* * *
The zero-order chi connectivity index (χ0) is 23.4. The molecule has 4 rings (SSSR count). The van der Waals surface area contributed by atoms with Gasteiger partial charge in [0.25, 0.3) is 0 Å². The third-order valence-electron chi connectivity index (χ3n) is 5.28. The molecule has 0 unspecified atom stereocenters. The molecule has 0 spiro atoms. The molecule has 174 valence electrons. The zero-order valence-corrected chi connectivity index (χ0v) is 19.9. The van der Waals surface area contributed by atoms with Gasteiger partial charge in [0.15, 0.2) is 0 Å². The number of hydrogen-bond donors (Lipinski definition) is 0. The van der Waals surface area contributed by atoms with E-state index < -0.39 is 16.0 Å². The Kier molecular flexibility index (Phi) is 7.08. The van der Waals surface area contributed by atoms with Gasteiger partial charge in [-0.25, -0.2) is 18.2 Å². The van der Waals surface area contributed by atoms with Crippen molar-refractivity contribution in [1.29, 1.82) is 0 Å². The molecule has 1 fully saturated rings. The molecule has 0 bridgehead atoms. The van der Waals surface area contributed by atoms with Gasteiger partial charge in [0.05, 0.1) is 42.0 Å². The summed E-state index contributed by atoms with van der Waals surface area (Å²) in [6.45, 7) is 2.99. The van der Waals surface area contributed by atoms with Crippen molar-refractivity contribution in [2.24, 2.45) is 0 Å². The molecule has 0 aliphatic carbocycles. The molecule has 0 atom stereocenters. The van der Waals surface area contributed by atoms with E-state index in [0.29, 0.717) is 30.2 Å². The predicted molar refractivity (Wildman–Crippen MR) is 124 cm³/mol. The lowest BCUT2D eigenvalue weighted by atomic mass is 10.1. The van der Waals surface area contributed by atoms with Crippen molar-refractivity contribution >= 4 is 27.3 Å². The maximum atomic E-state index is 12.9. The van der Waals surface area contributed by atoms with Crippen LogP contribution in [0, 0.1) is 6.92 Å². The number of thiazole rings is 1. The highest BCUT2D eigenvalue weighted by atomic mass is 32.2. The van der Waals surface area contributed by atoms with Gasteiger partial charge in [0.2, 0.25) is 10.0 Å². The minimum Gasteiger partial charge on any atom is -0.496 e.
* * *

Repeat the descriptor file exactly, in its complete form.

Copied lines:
The zero-order chi connectivity index (χ0) is 23.4. The molecule has 4 rings (SSSR count). The van der Waals surface area contributed by atoms with Gasteiger partial charge in [0.25, 0.3) is 0 Å². The third-order valence-electron chi connectivity index (χ3n) is 5.28. The molecule has 0 unspecified atom stereocenters. The molecule has 0 spiro atoms. The molecule has 174 valence electrons. The zero-order valence-corrected chi connectivity index (χ0v) is 19.9. The van der Waals surface area contributed by atoms with Gasteiger partial charge in [0.15, 0.2) is 0 Å². The number of hydrogen-bond donors (Lipinski definition) is 0. The van der Waals surface area contributed by atoms with E-state index < -0.39 is 16.0 Å². The Kier molecular flexibility index (Phi) is 7.08. The van der Waals surface area contributed by atoms with Gasteiger partial charge in [-0.25, -0.2) is 18.2 Å². The van der Waals surface area contributed by atoms with Crippen molar-refractivity contribution in [1.29, 1.82) is 0 Å². The molecule has 1 fully saturated rings. The molecule has 0 bridgehead atoms. The van der Waals surface area contributed by atoms with Gasteiger partial charge in [0.05, 0.1) is 42.0 Å². The summed E-state index contributed by atoms with van der Waals surface area (Å²) in [6.45, 7) is 2.99. The van der Waals surface area contributed by atoms with Crippen molar-refractivity contribution in [2.24, 2.45) is 0 Å². The molecule has 0 aliphatic carbocycles. The molecule has 0 atom stereocenters. The van der Waals surface area contributed by atoms with E-state index in [0.29, 0.717) is 30.2 Å². The predicted molar refractivity (Wildman–Crippen MR) is 124 cm³/mol. The lowest BCUT2D eigenvalue weighted by atomic mass is 10.1. The van der Waals surface area contributed by atoms with Crippen molar-refractivity contribution >= 4 is 27.3 Å². The maximum atomic E-state index is 12.9. The van der Waals surface area contributed by atoms with Crippen LogP contribution in [0, 0.1) is 6.92 Å². The number of thiazole rings is 1. The highest BCUT2D eigenvalue weighted by atomic mass is 32.2. The van der Waals surface area contributed by atoms with Gasteiger partial charge in [0.2, 0.25) is 10.0 Å². The minimum Gasteiger partial charge on any atom is -0.496 e.